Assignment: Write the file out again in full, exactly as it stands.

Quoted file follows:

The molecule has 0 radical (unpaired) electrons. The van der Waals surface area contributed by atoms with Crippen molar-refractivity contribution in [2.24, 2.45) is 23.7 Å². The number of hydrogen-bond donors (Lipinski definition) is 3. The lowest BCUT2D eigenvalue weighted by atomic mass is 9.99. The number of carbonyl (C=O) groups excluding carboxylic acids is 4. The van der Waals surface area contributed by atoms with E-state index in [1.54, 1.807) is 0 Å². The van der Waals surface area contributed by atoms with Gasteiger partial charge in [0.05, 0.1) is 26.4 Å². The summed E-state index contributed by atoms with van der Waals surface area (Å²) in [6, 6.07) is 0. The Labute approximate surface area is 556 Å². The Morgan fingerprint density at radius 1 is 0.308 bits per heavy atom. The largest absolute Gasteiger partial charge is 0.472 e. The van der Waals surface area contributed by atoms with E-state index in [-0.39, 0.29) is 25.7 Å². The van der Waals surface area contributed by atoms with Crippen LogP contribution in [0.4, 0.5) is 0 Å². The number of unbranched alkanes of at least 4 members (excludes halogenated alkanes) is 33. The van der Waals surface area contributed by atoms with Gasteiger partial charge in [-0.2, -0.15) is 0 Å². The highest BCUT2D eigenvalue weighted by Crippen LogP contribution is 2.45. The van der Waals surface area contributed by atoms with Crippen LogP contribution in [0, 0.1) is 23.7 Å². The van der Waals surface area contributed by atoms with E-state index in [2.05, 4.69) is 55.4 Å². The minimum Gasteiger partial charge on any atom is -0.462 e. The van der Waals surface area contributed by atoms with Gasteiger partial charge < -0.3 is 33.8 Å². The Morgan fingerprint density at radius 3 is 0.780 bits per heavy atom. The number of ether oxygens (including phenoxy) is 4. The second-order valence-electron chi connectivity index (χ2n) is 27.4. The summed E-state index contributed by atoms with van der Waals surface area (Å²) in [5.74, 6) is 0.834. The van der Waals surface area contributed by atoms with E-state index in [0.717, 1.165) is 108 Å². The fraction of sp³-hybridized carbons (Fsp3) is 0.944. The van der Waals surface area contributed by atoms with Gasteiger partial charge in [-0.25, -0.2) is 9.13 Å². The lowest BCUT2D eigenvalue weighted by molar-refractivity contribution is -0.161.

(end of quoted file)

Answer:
The molecule has 0 radical (unpaired) electrons. The van der Waals surface area contributed by atoms with Crippen molar-refractivity contribution in [2.24, 2.45) is 23.7 Å². The number of hydrogen-bond donors (Lipinski definition) is 3. The lowest BCUT2D eigenvalue weighted by atomic mass is 9.99. The number of carbonyl (C=O) groups excluding carboxylic acids is 4. The van der Waals surface area contributed by atoms with E-state index in [1.54, 1.807) is 0 Å². The van der Waals surface area contributed by atoms with Gasteiger partial charge in [0.05, 0.1) is 26.4 Å². The summed E-state index contributed by atoms with van der Waals surface area (Å²) in [6, 6.07) is 0. The Labute approximate surface area is 556 Å². The Morgan fingerprint density at radius 1 is 0.308 bits per heavy atom. The largest absolute Gasteiger partial charge is 0.472 e. The van der Waals surface area contributed by atoms with E-state index in [-0.39, 0.29) is 25.7 Å². The van der Waals surface area contributed by atoms with Crippen LogP contribution in [0.4, 0.5) is 0 Å². The number of unbranched alkanes of at least 4 members (excludes halogenated alkanes) is 33. The van der Waals surface area contributed by atoms with Gasteiger partial charge in [-0.2, -0.15) is 0 Å². The highest BCUT2D eigenvalue weighted by Crippen LogP contribution is 2.45. The van der Waals surface area contributed by atoms with Crippen LogP contribution in [0, 0.1) is 23.7 Å². The van der Waals surface area contributed by atoms with E-state index in [2.05, 4.69) is 55.4 Å². The minimum Gasteiger partial charge on any atom is -0.462 e. The van der Waals surface area contributed by atoms with Gasteiger partial charge < -0.3 is 33.8 Å². The Morgan fingerprint density at radius 3 is 0.780 bits per heavy atom. The number of ether oxygens (including phenoxy) is 4. The second-order valence-electron chi connectivity index (χ2n) is 27.4. The summed E-state index contributed by atoms with van der Waals surface area (Å²) in [5.74, 6) is 0.834. The van der Waals surface area contributed by atoms with E-state index in [0.717, 1.165) is 108 Å². The fraction of sp³-hybridized carbons (Fsp3) is 0.944. The van der Waals surface area contributed by atoms with Gasteiger partial charge in [-0.25, -0.2) is 9.13 Å². The lowest BCUT2D eigenvalue weighted by molar-refractivity contribution is -0.161.